The running intent of Michael Cheika was quickly revealed after the team saw two fly halves announced in the starting game against Western Force. The Waratahs opening match not only saw Kurtley Beale's return, scoring one try and having a hand in several others, but it was also a showcase to reveal the Tahs new weapon; Israel Folau. Folau highlighted Cheika's intent scoring a hat-trick of tries in what was soon to be a season of all-out attack by the Waratahs. Not only did the Waratahs score the most points in the opening match out of any team with a 43–21 score, but they also had the second largest winning margin of 22 points.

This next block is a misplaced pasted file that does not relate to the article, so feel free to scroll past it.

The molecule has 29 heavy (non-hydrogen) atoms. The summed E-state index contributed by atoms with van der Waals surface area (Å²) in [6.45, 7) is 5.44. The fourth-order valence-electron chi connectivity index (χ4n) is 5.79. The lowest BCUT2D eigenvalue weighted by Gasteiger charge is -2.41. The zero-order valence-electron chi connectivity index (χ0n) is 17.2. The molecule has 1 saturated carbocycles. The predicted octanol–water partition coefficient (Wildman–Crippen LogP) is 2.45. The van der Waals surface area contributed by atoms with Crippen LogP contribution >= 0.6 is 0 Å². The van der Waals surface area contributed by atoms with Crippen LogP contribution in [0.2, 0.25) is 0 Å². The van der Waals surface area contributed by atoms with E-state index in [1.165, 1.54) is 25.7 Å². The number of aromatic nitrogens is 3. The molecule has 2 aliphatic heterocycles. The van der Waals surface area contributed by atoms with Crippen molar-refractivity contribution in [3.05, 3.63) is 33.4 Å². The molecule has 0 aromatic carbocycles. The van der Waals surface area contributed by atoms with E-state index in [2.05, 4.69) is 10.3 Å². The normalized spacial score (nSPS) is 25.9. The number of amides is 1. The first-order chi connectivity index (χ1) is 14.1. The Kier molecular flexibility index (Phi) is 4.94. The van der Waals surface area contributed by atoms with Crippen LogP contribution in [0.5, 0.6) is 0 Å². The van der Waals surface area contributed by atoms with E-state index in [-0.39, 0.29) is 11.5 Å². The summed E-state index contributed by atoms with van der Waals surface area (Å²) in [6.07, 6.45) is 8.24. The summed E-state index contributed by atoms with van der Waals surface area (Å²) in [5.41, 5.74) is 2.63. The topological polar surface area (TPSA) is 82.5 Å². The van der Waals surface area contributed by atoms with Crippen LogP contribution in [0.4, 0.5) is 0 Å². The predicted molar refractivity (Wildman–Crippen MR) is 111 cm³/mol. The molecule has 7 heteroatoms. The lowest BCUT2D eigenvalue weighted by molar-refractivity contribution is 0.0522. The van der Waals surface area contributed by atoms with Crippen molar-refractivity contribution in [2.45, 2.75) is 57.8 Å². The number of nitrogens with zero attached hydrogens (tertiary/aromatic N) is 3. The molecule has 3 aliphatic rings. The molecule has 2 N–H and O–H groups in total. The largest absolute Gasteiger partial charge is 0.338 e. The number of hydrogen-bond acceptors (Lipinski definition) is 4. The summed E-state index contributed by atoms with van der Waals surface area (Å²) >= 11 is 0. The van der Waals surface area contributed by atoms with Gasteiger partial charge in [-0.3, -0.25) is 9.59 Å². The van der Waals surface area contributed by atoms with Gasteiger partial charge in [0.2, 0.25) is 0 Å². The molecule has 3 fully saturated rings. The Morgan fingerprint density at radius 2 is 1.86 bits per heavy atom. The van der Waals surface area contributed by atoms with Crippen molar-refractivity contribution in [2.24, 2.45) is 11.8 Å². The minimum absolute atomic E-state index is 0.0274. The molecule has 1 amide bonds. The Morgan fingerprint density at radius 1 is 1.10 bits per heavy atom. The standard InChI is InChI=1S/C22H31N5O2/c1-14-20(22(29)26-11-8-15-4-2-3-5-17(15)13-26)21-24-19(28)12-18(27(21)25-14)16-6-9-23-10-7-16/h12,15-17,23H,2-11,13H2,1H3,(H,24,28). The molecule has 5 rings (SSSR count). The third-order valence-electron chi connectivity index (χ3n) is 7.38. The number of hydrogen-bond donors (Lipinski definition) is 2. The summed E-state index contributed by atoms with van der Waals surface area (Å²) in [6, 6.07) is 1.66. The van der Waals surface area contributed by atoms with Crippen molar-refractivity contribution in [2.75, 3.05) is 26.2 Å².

The Waratahs went on to win the Australian conference with 13 more points than the team that came in at second place, the Brumbies, and came in as the number one team 7 points ahead of the competition. The Waratahs were in the driver's seat advancing straight through to the semi-finals; the club's 8th semi-final appearance. After the Brumbies defeated the Chiefs 32–30, the Brumbies advanced to compete against the Waratahs. The Waratahs displayed a show of force in their performance against an in-form Brumbies team, decimating them 26-8 granting the Waratahs a home final. The final, held at Stadium Australia, was host to 61,823 spectators. With two tries a piece, six penalties each, and the Crusaders up 32–30, only one conversion made the difference. The turning point in the game was a penalty at the 79th minute by the famous New Zealand flanker, Richie McCaw 45 metres out. Bernard Foley's penalty 45m out right in front of the post gave the Waratahs' a lead 33–32. The Waratahs had finally won a Super Rugby Championship.[10]